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Anger Management with Pat Flynn

Interview with Pat Flynn for Hoops Scene (Shamrock Rovers v Galway United, Airtricity League, 24 September 2010)

It was certainly a very poor performance and made headlines when we could have done without them. Conditions did not help but the man in charge was quick to acknowledge the disappointing performance. While Taoiseach Brian Cowan was giving his infamous radio interview that Tuesday morning, Michael O’Neill, along with his squad of players including Pat Flynn, was reflecting on Shamrock Rovers’ shock 5-1 defeat away to Dundalk the night before. It was British Labour Prime Minister Howard Wilson who famously said that “a week is a long time in politics” and this may well have struck Ireland’s Taoiseach with his recent controversies. It could also be said that a week is a long time in football. In Rovers’ case it was a mere four days as Rovers went into the game in Dundalk flying high after their impressive 3-1 win against Saint Patrick’s Athletic the previous Friday. The media, and it has to be said many Rovers fans, felt after that win in Richmond Park that the league title was coming to Tallaght this season. Following the defeat in Dundalk, many weren’t quite so sure and so it was vital for the Hoops to get back to winning ways in the next game which took place last Friday night. It was an FAI Ford Cup quarter final against tonight’s opponents Galway United that Rovers used to get their league defeat out of their system. There were another six goals in that match but with the score line reading 6-0 to the Hoops, this was a match that all the players could feel very happy about.

Shamrock Rovers full back Pat Flynn was not involved in last Friday’s cup game but he did play against Dundalk in the previous game. Hoops Scene talked to the Ballybrack man to get his thoughts on the turnaround from the Dundalk defeat to hitting Galway for six. “I don’t think I’ve ever been on the end of a result like that in my life,” said Flynn of the Dundalk game. “It was embarrassing, nothing was coming off. Shots that would have gone wide or hit the post for them were just going in and things just weren’t happening for us. We couldn’t clear it. It was just one of those days.”

Photo: George Kelly

This season Dundalk have managed to beat Shamrock Rovers three times in the four league encounters which is remarkable considering Rovers have only lost won other game in the league. “Last season we played up there in similar conditions and we won. There are no excuses. Usually in games two or three players would have an off game but I think nearly everybody had a bad game that day. Dundalk didn’t play great football. They just lumped it on top of us but we couldn’t deal with it as a defence. Our midfield weren’t picking up second ball. It was a case they wanted it more that day and we weren’t passionate enough. I hope it was just a blip.”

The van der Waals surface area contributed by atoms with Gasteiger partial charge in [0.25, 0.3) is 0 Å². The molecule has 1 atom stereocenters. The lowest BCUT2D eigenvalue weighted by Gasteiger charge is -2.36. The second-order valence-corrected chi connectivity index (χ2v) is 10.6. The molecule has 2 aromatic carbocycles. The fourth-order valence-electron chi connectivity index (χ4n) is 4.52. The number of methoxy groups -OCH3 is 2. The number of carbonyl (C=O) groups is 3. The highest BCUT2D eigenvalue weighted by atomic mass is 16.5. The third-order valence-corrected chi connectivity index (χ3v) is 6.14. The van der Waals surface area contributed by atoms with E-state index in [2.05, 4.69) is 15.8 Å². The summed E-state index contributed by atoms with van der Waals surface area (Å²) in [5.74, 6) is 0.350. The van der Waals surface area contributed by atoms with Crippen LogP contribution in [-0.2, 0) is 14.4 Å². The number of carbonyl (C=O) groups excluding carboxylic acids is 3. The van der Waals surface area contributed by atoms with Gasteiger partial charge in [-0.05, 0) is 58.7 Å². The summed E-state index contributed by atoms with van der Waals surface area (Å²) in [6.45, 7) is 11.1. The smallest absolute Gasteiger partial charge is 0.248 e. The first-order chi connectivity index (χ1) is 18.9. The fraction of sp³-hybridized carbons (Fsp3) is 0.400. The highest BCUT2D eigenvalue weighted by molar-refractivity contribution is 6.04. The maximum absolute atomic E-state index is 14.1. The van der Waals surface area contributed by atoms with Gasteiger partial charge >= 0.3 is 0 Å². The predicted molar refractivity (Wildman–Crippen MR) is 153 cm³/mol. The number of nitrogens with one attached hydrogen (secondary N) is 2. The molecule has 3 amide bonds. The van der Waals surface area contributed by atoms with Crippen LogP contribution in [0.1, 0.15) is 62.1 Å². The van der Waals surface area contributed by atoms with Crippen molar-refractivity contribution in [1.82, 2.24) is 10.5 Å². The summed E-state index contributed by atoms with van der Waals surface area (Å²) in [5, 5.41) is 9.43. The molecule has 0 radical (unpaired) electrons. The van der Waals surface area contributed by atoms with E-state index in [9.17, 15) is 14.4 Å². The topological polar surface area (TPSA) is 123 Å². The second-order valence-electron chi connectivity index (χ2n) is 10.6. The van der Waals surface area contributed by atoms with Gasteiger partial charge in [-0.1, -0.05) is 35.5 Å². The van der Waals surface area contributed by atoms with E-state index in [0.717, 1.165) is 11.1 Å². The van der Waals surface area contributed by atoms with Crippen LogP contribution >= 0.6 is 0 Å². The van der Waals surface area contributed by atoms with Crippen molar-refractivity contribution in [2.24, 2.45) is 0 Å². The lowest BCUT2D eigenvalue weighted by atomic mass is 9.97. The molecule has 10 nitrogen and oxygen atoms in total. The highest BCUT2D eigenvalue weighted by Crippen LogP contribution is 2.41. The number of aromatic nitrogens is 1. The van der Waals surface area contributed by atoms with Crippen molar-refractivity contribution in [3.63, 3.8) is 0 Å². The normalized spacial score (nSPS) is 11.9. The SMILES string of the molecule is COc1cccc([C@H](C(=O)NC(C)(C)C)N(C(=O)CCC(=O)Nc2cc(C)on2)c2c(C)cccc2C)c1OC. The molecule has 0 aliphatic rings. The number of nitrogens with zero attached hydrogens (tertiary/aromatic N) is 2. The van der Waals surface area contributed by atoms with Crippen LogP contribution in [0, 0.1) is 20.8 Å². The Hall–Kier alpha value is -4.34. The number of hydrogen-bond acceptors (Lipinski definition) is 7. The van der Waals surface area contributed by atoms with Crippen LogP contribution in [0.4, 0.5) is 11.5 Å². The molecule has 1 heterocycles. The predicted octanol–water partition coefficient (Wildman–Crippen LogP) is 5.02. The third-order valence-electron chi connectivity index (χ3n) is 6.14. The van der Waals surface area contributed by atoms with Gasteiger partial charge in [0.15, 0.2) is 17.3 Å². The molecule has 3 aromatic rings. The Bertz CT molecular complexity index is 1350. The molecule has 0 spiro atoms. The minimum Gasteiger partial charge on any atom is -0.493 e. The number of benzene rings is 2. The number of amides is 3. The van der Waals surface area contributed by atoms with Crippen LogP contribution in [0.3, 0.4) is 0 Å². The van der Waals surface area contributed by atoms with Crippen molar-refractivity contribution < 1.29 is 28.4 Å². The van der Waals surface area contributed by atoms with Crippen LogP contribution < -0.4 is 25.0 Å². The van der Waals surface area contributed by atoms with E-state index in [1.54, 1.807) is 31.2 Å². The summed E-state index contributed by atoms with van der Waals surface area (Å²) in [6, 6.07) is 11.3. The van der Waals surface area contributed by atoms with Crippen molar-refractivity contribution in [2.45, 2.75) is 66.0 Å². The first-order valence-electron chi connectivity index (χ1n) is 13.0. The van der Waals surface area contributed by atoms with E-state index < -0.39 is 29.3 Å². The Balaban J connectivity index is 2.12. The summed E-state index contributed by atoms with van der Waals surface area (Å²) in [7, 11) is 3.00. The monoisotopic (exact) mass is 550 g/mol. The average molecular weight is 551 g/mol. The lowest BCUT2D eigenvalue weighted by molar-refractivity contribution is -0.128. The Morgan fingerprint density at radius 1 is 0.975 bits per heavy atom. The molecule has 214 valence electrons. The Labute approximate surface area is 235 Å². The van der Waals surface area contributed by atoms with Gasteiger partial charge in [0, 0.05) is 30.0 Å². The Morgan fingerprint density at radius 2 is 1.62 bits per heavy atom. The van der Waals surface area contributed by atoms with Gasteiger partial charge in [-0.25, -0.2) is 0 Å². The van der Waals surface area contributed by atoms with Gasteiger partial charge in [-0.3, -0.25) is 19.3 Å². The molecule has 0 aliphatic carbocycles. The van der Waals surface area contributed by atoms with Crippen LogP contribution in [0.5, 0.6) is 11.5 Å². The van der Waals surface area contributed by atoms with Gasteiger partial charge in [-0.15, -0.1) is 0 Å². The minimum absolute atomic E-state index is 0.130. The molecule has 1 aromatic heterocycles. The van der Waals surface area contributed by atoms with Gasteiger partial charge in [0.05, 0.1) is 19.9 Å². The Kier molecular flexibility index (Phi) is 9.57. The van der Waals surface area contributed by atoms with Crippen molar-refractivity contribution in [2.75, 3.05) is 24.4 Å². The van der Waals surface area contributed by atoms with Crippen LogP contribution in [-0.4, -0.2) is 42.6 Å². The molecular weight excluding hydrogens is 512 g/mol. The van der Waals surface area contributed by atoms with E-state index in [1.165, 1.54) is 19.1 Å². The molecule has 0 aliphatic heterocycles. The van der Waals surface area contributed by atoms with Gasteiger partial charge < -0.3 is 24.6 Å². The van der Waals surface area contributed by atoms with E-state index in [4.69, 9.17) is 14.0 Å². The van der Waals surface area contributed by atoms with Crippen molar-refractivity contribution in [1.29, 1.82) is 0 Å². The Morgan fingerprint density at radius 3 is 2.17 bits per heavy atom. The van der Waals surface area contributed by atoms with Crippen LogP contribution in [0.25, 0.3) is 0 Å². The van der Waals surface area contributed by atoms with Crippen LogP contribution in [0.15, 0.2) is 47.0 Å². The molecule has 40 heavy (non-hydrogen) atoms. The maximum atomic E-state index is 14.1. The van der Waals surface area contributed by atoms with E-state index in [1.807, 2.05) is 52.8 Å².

The win over Galway last week in the cup seems to suggest that it was just a blip. “It was a perfect way to come back and a great way to answer that result up there in Dundalk,” said Flynn. “The lads knew what we had to do. They went out and played football.” The match was certainly shaped by the sending off of Galway’s goalkeeper Barry Ryan but Flynn was confident of a win irrespective of the red card. “Even with their goalkeeper on, we would have won but it helped us on the way. The lads played great football.”

Central to that fine footballing display was James Chambers. He made it to double figures for the season in the goal scoring charts with his brace that night. His 33rd minute goal was a goal of the season contender after some fine build up play from Rovers. Not to be outdone in the second half, he then scored with a strike from all of 25 yards. Flynn had high praise for a player he has known since their time playing together at Waterford United. “I rather liked the first one,” said Flynn discussing Chambers’ goals. “I liked all the passes for the first goal but then the second was great. James Chambers is a gifted player. I played with him at Waterford so I’ve seen his progression. He is flying. He can play in centre midfield, right midfield and right back. He can do everything. He works hard in training and he deserves what he gets.” Prior to his time at Waterford, Flynn had been playing in the English Conference but returned to Ireland to sign for the Blues. “I was enjoying it at Kidderminster. A friend of mine Chris Deans, who is at Longford now, was playing with Waterford at the time and he talked to the manager. He rang me and asked me to come back. At the time I was homesick. It took me a while to play, I don’t think they like Dubs but I won them over! I then got the move to Rovers which I was delighted with.”

There are not many players that can say they have an Olympic medal but Pat Flynn has one from the Youth Olympics. The defender was part of the Ireland u16 team who won the Youth Olympic tournament played in Murcia in Spain in 2001. “We played group games against Yugoslavia and Spain and then went on to play Spain again in the final. We beat them which was a great result over there. The management team was Brian Kerr and Noel O’Reilly and it was great to work with them.”